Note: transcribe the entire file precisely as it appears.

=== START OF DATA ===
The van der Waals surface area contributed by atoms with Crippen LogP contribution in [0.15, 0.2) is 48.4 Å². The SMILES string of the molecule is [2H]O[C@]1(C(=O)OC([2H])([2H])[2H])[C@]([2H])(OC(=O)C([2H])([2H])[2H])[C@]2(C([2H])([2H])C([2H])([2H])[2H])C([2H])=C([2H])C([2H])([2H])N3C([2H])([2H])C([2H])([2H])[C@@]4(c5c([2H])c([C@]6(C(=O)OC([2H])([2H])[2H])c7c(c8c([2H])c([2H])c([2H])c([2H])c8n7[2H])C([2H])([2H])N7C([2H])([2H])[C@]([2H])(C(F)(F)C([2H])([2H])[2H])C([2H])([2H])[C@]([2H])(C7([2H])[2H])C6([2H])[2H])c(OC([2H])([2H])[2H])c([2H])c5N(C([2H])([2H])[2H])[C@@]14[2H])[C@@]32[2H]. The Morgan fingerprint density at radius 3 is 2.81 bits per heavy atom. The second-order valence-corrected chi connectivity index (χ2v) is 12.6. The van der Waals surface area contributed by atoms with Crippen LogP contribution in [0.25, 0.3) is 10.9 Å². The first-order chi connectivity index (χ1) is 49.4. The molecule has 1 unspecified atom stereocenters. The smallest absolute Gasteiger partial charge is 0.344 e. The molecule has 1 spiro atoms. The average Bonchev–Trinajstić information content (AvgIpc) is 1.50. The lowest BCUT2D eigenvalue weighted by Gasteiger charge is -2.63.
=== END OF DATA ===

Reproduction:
The van der Waals surface area contributed by atoms with Crippen LogP contribution in [0.15, 0.2) is 48.4 Å². The SMILES string of the molecule is [2H]O[C@]1(C(=O)OC([2H])([2H])[2H])[C@]([2H])(OC(=O)C([2H])([2H])[2H])[C@]2(C([2H])([2H])C([2H])([2H])[2H])C([2H])=C([2H])C([2H])([2H])N3C([2H])([2H])C([2H])([2H])[C@@]4(c5c([2H])c([C@]6(C(=O)OC([2H])([2H])[2H])c7c(c8c([2H])c([2H])c([2H])c([2H])c8n7[2H])C([2H])([2H])N7C([2H])([2H])[C@]([2H])(C(F)(F)C([2H])([2H])[2H])C([2H])([2H])[C@]([2H])(C7([2H])[2H])C6([2H])[2H])c(OC([2H])([2H])[2H])c([2H])c5N(C([2H])([2H])[2H])[C@@]14[2H])[C@@]32[2H]. The Morgan fingerprint density at radius 3 is 2.81 bits per heavy atom. The second-order valence-corrected chi connectivity index (χ2v) is 12.6. The van der Waals surface area contributed by atoms with Crippen LogP contribution in [0.25, 0.3) is 10.9 Å². The first-order chi connectivity index (χ1) is 49.4. The molecule has 1 unspecified atom stereocenters. The smallest absolute Gasteiger partial charge is 0.344 e. The molecule has 1 spiro atoms. The average Bonchev–Trinajstić information content (AvgIpc) is 1.50. The lowest BCUT2D eigenvalue weighted by Gasteiger charge is -2.63.